Here's What Americans Really Think -- And Know -- About The Government Shutdown

And what they don't know.
Joshua Roberts / Reuters

Last weekend’s shutdown didn’t help the image of anyone in Washington, a new survey finds, although it’s less clear how much of the public really cares — or knows — about three days worth of Capitol Hill skirmishing.

Polls on who bears the most responsibility for the shutdown vary, in part based on which groups respondents are given the option to blame. But in a HuffPost/YouGov poll, Americans have plenty of reproach to go around.

Congress as a whole gets the worst marks, with 61 percent disapproving of the legislative body’s handling of the shutdown. Both congressional Democrats and Republicans get negative ratings from a majority of the public. Smaller pluralities also disapprove of the role played by President Donald Trump, and by their own congressional representatives.


But only about 9 percent of the public say they were in some way personally affected by the shutdown. And even that number probably overstates the share who faced any concrete harm — for some of them, the impact was, to put it charitably, nebulous. “Democrats are cry babies and I had to hear about it during this time,” one respondent said, while another explained that the whole thing had made him sad.

Some, however, said they’d faced furloughs or job-related uncertainty, or a lapse in services over the weekend.

“I am a government contractor who was furloughed, and will not be paid for the time off, unlike government employees who inevitably will be paid,” one Nevada man wrote. “It also dragged out some old memories of ... government shutdowns in the past [that] affected me and my troops when I was still active-duty military.”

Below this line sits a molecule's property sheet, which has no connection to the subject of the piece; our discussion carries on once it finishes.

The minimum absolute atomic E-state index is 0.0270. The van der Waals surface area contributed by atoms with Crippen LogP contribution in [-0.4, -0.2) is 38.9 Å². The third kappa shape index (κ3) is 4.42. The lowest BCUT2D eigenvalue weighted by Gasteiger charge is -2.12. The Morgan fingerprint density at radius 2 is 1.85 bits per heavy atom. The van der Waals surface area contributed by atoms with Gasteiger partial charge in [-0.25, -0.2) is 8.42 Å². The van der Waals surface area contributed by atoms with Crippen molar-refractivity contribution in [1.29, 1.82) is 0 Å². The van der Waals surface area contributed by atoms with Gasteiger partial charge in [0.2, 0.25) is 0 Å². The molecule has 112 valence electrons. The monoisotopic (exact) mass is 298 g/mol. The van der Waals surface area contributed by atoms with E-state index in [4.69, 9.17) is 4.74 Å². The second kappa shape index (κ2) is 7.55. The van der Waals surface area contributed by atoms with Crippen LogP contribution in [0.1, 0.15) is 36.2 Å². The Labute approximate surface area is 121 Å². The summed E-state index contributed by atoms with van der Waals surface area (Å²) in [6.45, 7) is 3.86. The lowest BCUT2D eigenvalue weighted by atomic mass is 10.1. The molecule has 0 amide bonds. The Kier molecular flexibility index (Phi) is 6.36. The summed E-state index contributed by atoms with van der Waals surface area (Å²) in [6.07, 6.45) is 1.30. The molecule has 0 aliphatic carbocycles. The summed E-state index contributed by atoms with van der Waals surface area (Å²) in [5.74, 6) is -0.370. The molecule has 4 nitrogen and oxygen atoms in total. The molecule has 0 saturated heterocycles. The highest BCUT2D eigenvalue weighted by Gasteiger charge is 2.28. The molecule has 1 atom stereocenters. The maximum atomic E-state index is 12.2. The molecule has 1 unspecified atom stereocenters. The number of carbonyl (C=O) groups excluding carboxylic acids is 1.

Among the small group of respondents who said they’d been affected, more than 80 percent report following the shutdown closely, with a plurality considering it a very serious problem.

But among the full public, it’s a different story. Although 64 percent of the public said the shutdown was at least a somewhat serious problem, just 29 percent considered it very serious. Just under a quarter report following the shutdown very closely, with another third saying they paid somewhat close attention to it. Only 30 percent said they have a very good understanding of what caused the showdown.

Other survey results suggest that some of the complicated political dynamics of the shutdown eluded many: while 43 percent knew that Republicans in Congress were divided during the closure, 23 percent thought they were united, with the rest unsure. A plurality weren’t sure how much immigration advocates had been asked to compromise to resolve the shutdown, or to what extent they’d gotten what they wanted from the debate.

As part of the survey, we asked some of respondents who said they’d paid at least a little attention to the shutdown to explain, in their own words, exactly what happened.